Agile poses many challenges to the development team, most of them pertaining to time. Teams are perpetually under pressure to deliver working software at a fast pace, leaving minimum time for anything else. When testing on an agile project, learning how to write lean documentation can save precious time. Furthermore writing lean documentation can help rework efforts by focusing only on what’s really necessary.
The Agile Manifesto emphasizes working software over comprehensive documentation, but most agile teams interpret this wrong and treat documentation as something to be avoided, owing to time constraints. The manifesto states a lesser focus on comprehensive documentation, but some documentation is still needed for the project and any related guidelines being followed. Attaining this balance is a challenge.
Documentation is a necessary evil. We may think of it as cumbersome and time-consuming, but the project cannot survive without it. For this reason, we need to find ways to do just enough documentation — no more, no less.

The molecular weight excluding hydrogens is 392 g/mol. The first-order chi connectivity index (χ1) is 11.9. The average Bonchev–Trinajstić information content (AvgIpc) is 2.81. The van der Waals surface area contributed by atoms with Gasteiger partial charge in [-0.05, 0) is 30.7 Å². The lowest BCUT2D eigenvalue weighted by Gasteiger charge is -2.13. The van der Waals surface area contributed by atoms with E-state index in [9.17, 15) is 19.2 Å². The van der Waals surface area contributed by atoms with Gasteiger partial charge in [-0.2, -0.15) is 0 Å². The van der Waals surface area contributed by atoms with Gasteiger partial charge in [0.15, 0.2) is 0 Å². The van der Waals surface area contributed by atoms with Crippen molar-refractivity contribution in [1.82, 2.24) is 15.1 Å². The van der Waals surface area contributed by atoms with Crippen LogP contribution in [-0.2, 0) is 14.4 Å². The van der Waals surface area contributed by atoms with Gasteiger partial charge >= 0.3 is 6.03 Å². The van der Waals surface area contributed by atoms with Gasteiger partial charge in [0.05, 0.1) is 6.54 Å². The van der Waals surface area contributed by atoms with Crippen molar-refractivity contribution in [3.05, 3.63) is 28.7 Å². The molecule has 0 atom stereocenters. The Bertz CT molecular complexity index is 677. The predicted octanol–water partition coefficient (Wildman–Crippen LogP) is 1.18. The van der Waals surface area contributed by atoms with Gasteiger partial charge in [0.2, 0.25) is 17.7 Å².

Read about how to focus on important areas like VALUE , COMMUNICATION and SUFFICIENCY when documenting in your agile project – in my article published at Gurock TestRail blog –> https://blog.gurock.com/lean-documentation-agile-project/
For example, in a traditional test design document, we create columns for test case description, test steps, test data, expected results and actual results, along with preconditions and post-conditions for each test case. There may be a very detailed description of test steps, and varying test data may also be repeatedly documented. While this is needed in many contexts, agile testers may not have the time or the need to specify their tests in this much detail.
As an agile tester, I have worked on teams following a much leaner approach to sprint-level tests. We document the tests as high-level scenarios, with a one line description of the test and a column for details like any specific test data or the expected outcome. When executing these tests, the tester may add relevant information for future regression cycles, as well as document test results and any defects.
More examples and scenarios for learning leaner test document creation are included in the full article– Click here to read the full article
Are you interested in finding the right tool for your Agile processes? Here is a comprehensive assessment and comparison of the best agile tools available!
Prepared by Ben Aston, this list may be a useful guide for finding and selecting the best tool to support your agile journey. Check it out!